On the meeting’s docket is the highly controversial question of whether to legalize hydroponic production of organic fruits and vegetables, which are generally grown in industrial-scale greenhouses with liquid fertilizer instead of nutrient-rich soil. Also up for debate will be allowing “biodegradable” plastic mulch, without scientific evidence to assure organic consumers that toxic and synthetic residues left in the soil will not end up in organic crops or negatively impact the environment. Read Full Article »

Community Supported Agriculture

Monday, April 10th, 2017

How to Choose a Farm Share

[This article was previously published in the spring issue of The Cultivator, Cornucopia’s quarterly newsletter.]

by Linley Dixon, Ph.D, Farm and Food Policy Analyst at The Cornucopia Institute

Source: Adobe Stock

Congratulations, you’ve decided it’s time to join a CSA, arguably the best way to support local, diversified food production!

For the uninitiated, CSAs allow you to purchase a share in a local farm. In exchange for your investment, you receive a weekly portion of the farm’s harvest throughout a season, generally worth more than, or equal to, your payment.

Though the concept can be individually adapted to unique farms and communities, there are certain fundamental principles that every authentic CSA shares.

Subscribing to a CSA ensures that farmers, rather than companies that transport, process, and market food, receive the full value of the cost of the share. In return, customers become connected to the farm and the community. Read Full Article »

Organic Industry Watchdog Wins Major Antitrust Victory

Friday, March 31st, 2017

France’s Groupe Danone Sheds Stonyfield in WhiteWave Acquisition
Merger would have combined Stonyfield, Horizon, and Wallaby to Dominate Organic Dairy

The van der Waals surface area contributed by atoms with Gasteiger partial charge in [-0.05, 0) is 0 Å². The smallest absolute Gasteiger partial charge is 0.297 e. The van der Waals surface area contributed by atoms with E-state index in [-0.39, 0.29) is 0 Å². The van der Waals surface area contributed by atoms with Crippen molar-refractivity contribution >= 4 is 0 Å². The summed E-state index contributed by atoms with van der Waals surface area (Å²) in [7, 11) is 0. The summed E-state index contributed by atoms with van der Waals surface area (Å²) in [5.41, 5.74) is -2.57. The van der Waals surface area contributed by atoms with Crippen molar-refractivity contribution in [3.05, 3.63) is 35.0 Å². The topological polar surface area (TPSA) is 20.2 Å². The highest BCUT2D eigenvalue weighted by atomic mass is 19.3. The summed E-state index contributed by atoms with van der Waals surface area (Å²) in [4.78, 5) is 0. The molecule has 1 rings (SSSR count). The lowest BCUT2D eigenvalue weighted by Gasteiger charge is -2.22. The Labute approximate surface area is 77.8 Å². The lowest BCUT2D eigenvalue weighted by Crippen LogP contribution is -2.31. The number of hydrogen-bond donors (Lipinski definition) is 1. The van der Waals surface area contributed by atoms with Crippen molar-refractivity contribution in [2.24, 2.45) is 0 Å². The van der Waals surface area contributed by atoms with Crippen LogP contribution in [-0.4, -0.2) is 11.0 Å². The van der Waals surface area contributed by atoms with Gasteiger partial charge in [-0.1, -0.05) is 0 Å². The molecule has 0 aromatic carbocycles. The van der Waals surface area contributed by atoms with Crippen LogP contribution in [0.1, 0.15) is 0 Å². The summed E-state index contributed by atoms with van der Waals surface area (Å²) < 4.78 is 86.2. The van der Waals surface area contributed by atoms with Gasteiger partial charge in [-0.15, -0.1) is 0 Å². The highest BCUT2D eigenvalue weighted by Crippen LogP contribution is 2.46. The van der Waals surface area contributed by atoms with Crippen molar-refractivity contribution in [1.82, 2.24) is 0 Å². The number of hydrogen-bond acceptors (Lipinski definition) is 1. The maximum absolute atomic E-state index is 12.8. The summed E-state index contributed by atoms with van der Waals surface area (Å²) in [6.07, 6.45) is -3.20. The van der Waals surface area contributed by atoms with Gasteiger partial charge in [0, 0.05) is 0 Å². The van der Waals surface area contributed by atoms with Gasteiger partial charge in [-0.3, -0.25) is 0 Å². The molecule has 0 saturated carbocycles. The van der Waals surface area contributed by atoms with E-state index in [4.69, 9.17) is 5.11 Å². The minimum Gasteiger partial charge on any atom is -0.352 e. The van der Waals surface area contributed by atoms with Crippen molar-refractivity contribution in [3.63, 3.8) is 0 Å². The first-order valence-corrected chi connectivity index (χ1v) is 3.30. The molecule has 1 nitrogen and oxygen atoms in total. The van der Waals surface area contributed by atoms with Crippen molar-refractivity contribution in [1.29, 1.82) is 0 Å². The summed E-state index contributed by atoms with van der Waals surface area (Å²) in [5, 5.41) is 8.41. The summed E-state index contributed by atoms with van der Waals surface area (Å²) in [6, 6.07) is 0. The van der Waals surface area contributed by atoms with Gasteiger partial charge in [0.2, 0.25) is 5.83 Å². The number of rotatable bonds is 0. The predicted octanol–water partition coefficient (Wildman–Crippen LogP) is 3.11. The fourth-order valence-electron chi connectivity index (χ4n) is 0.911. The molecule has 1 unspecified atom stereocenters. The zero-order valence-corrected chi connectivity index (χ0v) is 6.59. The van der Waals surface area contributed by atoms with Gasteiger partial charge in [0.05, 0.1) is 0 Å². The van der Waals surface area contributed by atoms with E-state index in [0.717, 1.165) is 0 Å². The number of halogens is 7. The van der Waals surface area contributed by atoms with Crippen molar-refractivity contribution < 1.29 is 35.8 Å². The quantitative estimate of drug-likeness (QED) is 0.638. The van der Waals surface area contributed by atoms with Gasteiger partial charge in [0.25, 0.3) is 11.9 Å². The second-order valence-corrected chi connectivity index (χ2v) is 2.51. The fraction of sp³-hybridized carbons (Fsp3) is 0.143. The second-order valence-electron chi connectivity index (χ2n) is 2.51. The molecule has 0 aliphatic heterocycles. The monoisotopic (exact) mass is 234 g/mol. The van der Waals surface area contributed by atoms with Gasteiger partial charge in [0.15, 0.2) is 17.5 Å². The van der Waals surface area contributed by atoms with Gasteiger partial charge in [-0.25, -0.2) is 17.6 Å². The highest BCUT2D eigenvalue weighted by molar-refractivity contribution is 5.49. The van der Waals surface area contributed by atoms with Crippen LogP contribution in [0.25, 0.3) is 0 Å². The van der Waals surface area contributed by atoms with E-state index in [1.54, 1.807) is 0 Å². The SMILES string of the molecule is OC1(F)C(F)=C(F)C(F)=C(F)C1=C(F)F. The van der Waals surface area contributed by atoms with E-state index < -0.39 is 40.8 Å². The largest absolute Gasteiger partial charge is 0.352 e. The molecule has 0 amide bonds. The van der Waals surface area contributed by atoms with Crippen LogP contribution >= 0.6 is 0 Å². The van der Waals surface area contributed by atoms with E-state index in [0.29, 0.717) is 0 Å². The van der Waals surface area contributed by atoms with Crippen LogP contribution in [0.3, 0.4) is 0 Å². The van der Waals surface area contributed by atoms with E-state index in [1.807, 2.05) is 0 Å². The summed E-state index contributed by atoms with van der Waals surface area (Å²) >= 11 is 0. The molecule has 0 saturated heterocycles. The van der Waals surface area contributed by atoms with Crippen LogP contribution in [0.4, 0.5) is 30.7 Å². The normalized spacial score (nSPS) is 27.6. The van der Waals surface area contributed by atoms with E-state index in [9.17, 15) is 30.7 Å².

DanonelogoThe French dairy giant, Groupe Danone (Dannon in the U.S.), has announced an agreement with the U.S. Department of Justice (DOJ) to liquidate its holdings in the largest manufacturer of organic yogurt, Stonyfield, so that its proposed acquisition of WhiteWave Foods can move forward. The original merger deal would have combined the world’s largest organic yogurt brand, Stonyfield, with Wallaby, a rapidly growing organic yogurt label, and the nation’s largest brand of organic milk, Horizon.

In August 2016 The Cornucopia Institute, an organic industry watchdog, formally challenged the acquisition based on forecasting the serious erosion of competition it would have created in the consumer marketplace and the negative economic impact it would have on U.S. organic dairy farmers.

“In our discussions with the DOJ, and dozens of reporters in the financial press who contacted us, the operative question had always been, short of regulators killing the deal, what moves could Danone take to placate our concerns?” said Mark A. Kastel, codirector at The Cornucopia Institute.  “We openly questioned whether Danone was interested in WhiteWave because of its role in organic dairy, and the synergy of combining that with their existing holdings in Stonyfield, or if they were more interested in WhiteWave’s dominance in the growing, and more profitable, ‘plant-based’ beverage category.  This move seems to have addressed that uncertainty.” Read Full Article »